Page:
• #ACL2021NLP #ACL2021 Please check our group’s recent publication at the main conference of @aclmeeting. We uncovered a compositional generalization problem existing in NMT models and contributed a new dataset. Contributed by Yafu Li, Yongjing Yin, Yulong Chen, Yue Zhang.

  • Prof Yue Zhang leads the #NLP lab at Westlake University @Westlake_Uni. Our group focuses on machine learning-based natural language processing, as well as application-oriented tasks, such as web information extraction and financial market prediction. Welcome to join us!

  • #NLProc #ACL2021 G-Transformer for Document-level Machine Translation Paper:arxiv.org/abs/2105.14761 Code:github.com/baoguangsheng/ Our @aclmeeting paper at the main conference introduces locality bias to fix the failure of Transformer training on document-level MT data.


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Commonsense knowledge is essential for many AI applications, including those in natural language processing, visual processing, and planning. Consequently, many sources that include commonsense knowledge have been designed and constructed over the past decades.
Recently, the focus has been on large text-based sources, which facilitate easier integration with neural (language) models and application on textual tasks, typically at the expense of the semantics of the sources. Such practice prevents the harmonization of these sources, understanding their coverage and gaps, and may hinder the semantic alignment of their knowledge with downstream tasks. Efforts to consolidate commonsense knowledge have yielded partial success, but provide no clear path towards a comprehensive consolidation of existing commonsense knowledge.

The ambition of this paper is to organize these sources around a common set of dimensions of commonsense knowledge.
For this purpose, we survey a wide range of popular commonsense sources with a special focus on their relations. We consolidate these relations into 13 knowledge dimensions, each abstracting over more specific relations found in sources. This consolidation allows us to unify the separate sources and to compute indications of their coverage, overlap, and gaps with respect to the knowledge dimensions. Moreover, we analyze the impact of each dimension on downstream reasoning tasks that require commonsense knowledge, observing that the temporal and desire/goal dimensions are very beneficial for reasoning on current downstream tasks, while distinctness and lexical knowledge have little impact. These results reveal focus towards some dimensions in current evaluation, and potential neglect of others.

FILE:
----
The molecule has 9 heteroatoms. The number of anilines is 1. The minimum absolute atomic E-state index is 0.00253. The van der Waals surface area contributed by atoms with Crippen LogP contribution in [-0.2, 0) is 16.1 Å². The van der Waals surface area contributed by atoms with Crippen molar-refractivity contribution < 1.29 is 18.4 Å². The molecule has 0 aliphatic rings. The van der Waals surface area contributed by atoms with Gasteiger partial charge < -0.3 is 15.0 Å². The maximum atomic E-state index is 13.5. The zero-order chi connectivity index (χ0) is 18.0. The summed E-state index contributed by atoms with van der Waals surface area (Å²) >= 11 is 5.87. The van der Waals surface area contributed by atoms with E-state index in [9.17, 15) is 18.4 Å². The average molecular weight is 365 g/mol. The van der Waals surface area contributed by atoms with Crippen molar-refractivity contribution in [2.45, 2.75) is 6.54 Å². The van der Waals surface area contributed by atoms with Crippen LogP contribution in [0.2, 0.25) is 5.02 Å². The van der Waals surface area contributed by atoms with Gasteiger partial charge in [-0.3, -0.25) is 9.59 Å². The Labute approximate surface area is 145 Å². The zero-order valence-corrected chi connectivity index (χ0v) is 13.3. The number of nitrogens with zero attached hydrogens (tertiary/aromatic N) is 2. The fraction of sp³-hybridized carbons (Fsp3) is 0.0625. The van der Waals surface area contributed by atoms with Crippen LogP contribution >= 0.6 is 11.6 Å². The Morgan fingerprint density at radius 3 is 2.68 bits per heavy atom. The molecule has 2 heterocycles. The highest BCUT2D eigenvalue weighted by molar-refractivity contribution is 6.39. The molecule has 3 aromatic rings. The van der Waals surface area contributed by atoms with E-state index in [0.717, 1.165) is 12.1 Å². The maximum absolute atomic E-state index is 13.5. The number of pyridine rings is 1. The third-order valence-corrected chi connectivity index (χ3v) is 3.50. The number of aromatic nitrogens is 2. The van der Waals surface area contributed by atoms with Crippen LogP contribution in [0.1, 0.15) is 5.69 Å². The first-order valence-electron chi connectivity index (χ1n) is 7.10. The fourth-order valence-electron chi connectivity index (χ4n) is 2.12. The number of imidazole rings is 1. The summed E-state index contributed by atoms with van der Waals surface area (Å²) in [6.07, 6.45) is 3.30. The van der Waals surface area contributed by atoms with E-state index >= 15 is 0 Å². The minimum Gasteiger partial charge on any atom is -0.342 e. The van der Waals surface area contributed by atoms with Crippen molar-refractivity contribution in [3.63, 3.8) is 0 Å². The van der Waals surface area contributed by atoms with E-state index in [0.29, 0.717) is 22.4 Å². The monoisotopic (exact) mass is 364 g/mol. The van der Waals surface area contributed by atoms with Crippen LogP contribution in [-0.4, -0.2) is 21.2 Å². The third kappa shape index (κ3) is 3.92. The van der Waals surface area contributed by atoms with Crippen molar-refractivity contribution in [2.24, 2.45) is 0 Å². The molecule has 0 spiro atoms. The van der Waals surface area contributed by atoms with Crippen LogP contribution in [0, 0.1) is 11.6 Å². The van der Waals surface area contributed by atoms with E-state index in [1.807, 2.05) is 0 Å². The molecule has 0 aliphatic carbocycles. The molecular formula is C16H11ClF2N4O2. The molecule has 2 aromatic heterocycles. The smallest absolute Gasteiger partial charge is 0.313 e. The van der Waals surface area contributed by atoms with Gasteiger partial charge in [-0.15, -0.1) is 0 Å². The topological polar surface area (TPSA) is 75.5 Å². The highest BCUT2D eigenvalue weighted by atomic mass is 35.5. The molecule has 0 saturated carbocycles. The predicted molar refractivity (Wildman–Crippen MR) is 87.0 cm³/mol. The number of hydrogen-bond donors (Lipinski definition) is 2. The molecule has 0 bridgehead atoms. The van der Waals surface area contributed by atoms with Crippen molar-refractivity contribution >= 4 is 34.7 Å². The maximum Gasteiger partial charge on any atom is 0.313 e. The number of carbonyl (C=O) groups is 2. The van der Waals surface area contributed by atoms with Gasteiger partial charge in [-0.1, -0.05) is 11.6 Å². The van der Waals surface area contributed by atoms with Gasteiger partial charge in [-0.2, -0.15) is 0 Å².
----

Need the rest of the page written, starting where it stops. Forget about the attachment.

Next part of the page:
mode = title]Dimensions of Commonsense Knowledge

1]Filip Ilievski

2]Alessandro Oltramari

Kaixin Ma

Bin Zhang

Deborah L. McGuinness

Pedro Szekely


[cor1]Corresponding author

ommonsense knowledge /sepsemantics /sepknowledge graphs /sepreasoning

1 Introduction

Commonsense knowledge is information that humans
typically have that helps them make sense of everyday situations.
As such, this knowledge can generally be assumed to be possessed by most people, and, according to the Gricean maxims [21], it is typically omitted in (written or oral) communication.
The fact that common sense knowledge is often implicit presents a challenge for automated natural language processing (NLP) and question answering (QA) approaches as the extraction and learning algorithms cannot count on the common sense knowledge being available directly in text.

Due to its prominence and implicit nature, capturing commonsense knowledge holds a promise to benefit various AI applications, including those in NLP, computer vision, and planning. For instance, commonsense knowledge can be used to fill gaps and explain the predictions of a (neural) model [33], understand agent goals and causality in stories [63], or enhance robot navigation and manipulation [65].

Consequently, acquiring and representing commonsense knowledge in machine-readable form, as well as reasoning with it, has been a major pursuit of AI since its early days [40].
This has resulted in
the design, construction, and curation of a rich palette of
resources that include commonsense information (potentially along with other content)
like Cyc [30], ATOMIC [52], WebChild [60], ConceptNet [58], WordNet [41], FrameNet [2], and